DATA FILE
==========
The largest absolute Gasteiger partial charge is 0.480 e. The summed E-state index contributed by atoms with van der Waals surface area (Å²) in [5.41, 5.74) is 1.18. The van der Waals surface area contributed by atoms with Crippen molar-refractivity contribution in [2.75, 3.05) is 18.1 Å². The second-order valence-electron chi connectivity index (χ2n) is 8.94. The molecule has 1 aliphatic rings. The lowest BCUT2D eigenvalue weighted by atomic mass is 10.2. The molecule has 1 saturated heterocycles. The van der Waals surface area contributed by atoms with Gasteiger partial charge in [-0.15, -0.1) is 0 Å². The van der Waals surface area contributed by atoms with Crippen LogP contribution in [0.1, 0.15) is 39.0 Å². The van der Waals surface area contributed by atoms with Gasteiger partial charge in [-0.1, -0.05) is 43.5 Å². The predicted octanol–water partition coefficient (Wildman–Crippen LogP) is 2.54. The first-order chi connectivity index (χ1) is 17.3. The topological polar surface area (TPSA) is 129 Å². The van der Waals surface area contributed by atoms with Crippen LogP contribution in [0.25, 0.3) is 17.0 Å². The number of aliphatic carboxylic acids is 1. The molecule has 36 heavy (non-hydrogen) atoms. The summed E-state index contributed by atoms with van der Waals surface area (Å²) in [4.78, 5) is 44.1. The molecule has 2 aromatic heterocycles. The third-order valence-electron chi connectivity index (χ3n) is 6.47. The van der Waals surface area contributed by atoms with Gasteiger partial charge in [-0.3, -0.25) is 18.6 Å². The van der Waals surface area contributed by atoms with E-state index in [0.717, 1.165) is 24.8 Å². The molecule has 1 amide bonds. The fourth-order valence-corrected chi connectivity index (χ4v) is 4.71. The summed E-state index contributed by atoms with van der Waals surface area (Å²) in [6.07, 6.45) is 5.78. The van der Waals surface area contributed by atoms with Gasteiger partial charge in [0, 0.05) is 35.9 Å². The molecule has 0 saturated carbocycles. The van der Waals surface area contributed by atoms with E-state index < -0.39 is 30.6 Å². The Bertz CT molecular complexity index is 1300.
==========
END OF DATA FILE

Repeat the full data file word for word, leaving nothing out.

The largest absolute Gasteiger partial charge is 0.480 e. The summed E-state index contributed by atoms with van der Waals surface area (Å²) in [5.41, 5.74) is 1.18. The van der Waals surface area contributed by atoms with Crippen molar-refractivity contribution in [2.75, 3.05) is 18.1 Å². The second-order valence-electron chi connectivity index (χ2n) is 8.94. The molecule has 1 aliphatic rings. The lowest BCUT2D eigenvalue weighted by atomic mass is 10.2. The molecule has 1 saturated heterocycles. The van der Waals surface area contributed by atoms with Gasteiger partial charge in [-0.15, -0.1) is 0 Å². The van der Waals surface area contributed by atoms with Crippen LogP contribution in [0.1, 0.15) is 39.0 Å². The van der Waals surface area contributed by atoms with Gasteiger partial charge in [-0.1, -0.05) is 43.5 Å². The predicted octanol–water partition coefficient (Wildman–Crippen LogP) is 2.54. The first-order chi connectivity index (χ1) is 17.3. The topological polar surface area (TPSA) is 129 Å². The van der Waals surface area contributed by atoms with Crippen LogP contribution in [0.25, 0.3) is 17.0 Å². The number of aliphatic carboxylic acids is 1. The molecule has 36 heavy (non-hydrogen) atoms. The summed E-state index contributed by atoms with van der Waals surface area (Å²) in [4.78, 5) is 44.1. The molecule has 2 aromatic heterocycles. The third-order valence-electron chi connectivity index (χ3n) is 6.47. The van der Waals surface area contributed by atoms with Gasteiger partial charge in [-0.3, -0.25) is 18.6 Å². The van der Waals surface area contributed by atoms with E-state index in [0.717, 1.165) is 24.8 Å². The molecule has 1 amide bonds. The fourth-order valence-corrected chi connectivity index (χ4v) is 4.71. The summed E-state index contributed by atoms with van der Waals surface area (Å²) in [6.07, 6.45) is 5.78. The van der Waals surface area contributed by atoms with Gasteiger partial charge in [0, 0.05) is 35.9 Å². The molecule has 0 saturated carbocycles. The van der Waals surface area contributed by atoms with E-state index < -0.39 is 30.6 Å². The Bertz CT molecular complexity index is 1300.